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2010 Cañada Larga Campaign
Ventura City Council to Discuss Cañada Larga Annexation

City Council to Discuss Cañada Larga Annexation

The Ventura City Council will meet on Tuesday, April 19, to discuss the fiscal viability of annexing the Cañada Larga Valley and North Avenue. A fiscal analysis commissioned by the City shows that annexing these areas to the City will create an immediate budget deficit and that operating a new fire station and infrastructure upgrades in these areas will cost the community millions over decades before ever becoming profitable. Join us in urging the Council to focus the Westside Plan on the existing Westside community rather than growing the City and encouraging development in the Ventura River floodplain and the meadows of Cañada Larga Valley – the key sites being promoted by those hoping to profit from development. The Council needs to hear from residents throughout the City who care about fiscal responsibility, good planning, and the environment.

Your presence at City Hall is critical, but if you can’t attend please e-mail the Council at council@cityofventura.net.

City Council Meeting
Tuesday, April 19
501 Poli Street

6 PM
Diane Underhill, President
Ventura Citizens for Hillside Preservation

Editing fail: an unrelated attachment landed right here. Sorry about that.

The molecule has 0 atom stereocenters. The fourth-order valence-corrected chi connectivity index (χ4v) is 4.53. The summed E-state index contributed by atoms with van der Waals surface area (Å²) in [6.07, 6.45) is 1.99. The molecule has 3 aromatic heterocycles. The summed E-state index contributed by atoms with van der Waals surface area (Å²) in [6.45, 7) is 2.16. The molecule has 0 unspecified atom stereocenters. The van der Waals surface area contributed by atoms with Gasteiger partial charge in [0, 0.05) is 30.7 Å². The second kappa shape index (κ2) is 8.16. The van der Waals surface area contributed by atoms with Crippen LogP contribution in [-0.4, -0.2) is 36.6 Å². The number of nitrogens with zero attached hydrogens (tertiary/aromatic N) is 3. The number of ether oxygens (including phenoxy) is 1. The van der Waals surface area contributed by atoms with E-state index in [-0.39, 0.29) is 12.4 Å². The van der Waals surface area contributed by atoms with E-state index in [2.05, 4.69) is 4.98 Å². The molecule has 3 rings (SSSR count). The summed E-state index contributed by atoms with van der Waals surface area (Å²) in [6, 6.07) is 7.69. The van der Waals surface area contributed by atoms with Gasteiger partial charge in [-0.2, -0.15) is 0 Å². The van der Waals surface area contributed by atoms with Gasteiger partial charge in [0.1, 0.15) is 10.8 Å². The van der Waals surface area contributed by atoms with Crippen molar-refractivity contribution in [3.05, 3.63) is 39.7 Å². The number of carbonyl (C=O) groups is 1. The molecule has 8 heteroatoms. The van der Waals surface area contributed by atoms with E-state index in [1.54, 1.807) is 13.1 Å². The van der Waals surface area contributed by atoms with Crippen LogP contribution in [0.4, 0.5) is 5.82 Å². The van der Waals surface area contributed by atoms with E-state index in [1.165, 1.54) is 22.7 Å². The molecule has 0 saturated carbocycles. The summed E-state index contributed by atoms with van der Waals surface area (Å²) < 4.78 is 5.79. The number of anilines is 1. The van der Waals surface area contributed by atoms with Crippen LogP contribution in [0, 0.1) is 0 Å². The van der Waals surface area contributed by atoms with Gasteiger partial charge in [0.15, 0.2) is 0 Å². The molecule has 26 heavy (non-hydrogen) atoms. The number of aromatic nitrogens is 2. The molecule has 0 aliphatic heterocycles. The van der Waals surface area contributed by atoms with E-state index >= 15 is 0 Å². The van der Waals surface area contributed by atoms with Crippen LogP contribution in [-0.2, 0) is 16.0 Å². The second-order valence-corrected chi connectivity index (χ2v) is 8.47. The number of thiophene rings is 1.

Organizations opposed to annexation of Cañada Larga Valley:

Sierra Club, SOAR, Surfrider Foundation, The Ojai Valley Green Coalition, Santa Barbara Channelkeeper, VCCool, Ventura Audubon Society, Wishtoyo Foundation,
& Ventura Citizens for Hillside Preservation.

Why is Annexing Cañada Larga & North Ventura Avenue a Bad Deal for Venturans?

1) Waste of Taxpayer Funds: Upon annexation of North Avenue and Cañada Larga, the City would face a $333,000 annual deficit. By 2020, the annual deficit could climb as high as $950,000. It could be two decades before the City realizes a positive cash flow from annexation, but only if all the best case scenarios succeed in the economically uncertain future.


2) Poor Land-Use Planning – The annexation plan would promote sprawl, destroy wildlife habitat, and facilitate the construction of houses and businesses in a flood plain and in areas at risk of wildfires and mudslides. Annexing new lands on the edge of town contradicts the City’s General Plan which has a focus on in-fill development near existing services. The area's remoteness from schools, shopping, and services would increase traffic trips along Highway 33 and Ventura Avenue.


3) Extreme Fire Hazard – The Cañada Larga Valley is in an extreme fire-hazard area and the County Fire Department has said that no more than 20 houses should be built in the valley due to the fire risk. By shifting the land from County to City jurisdiction, the landowner can circumvent County fire regulations and seek approval from the City to build more estates than is safe to do so. Costs of fighting wildfires would be shifted to the City of Ventura.


4) Citizens Denied SOAR vote – As County land, Cañada Larga is under SOAR protection and requires a vote of the citizens for zoning to be changed. By annexing the land into the City, the landowner can sidestep a SOAR vote by citizens. Approval by a citizen vote would be challenging for a developer given that the valley is an important wildlife corridor with many special-status plants, birds and animals.

To Donate:
Make donations out to VCHP and mail to: P.O. Box 1575, Ventura, CA 93002.


Ventura Citizens for Hillside Preservation
Ventura, CA 93003

(805) 665-3820

Email VCHP

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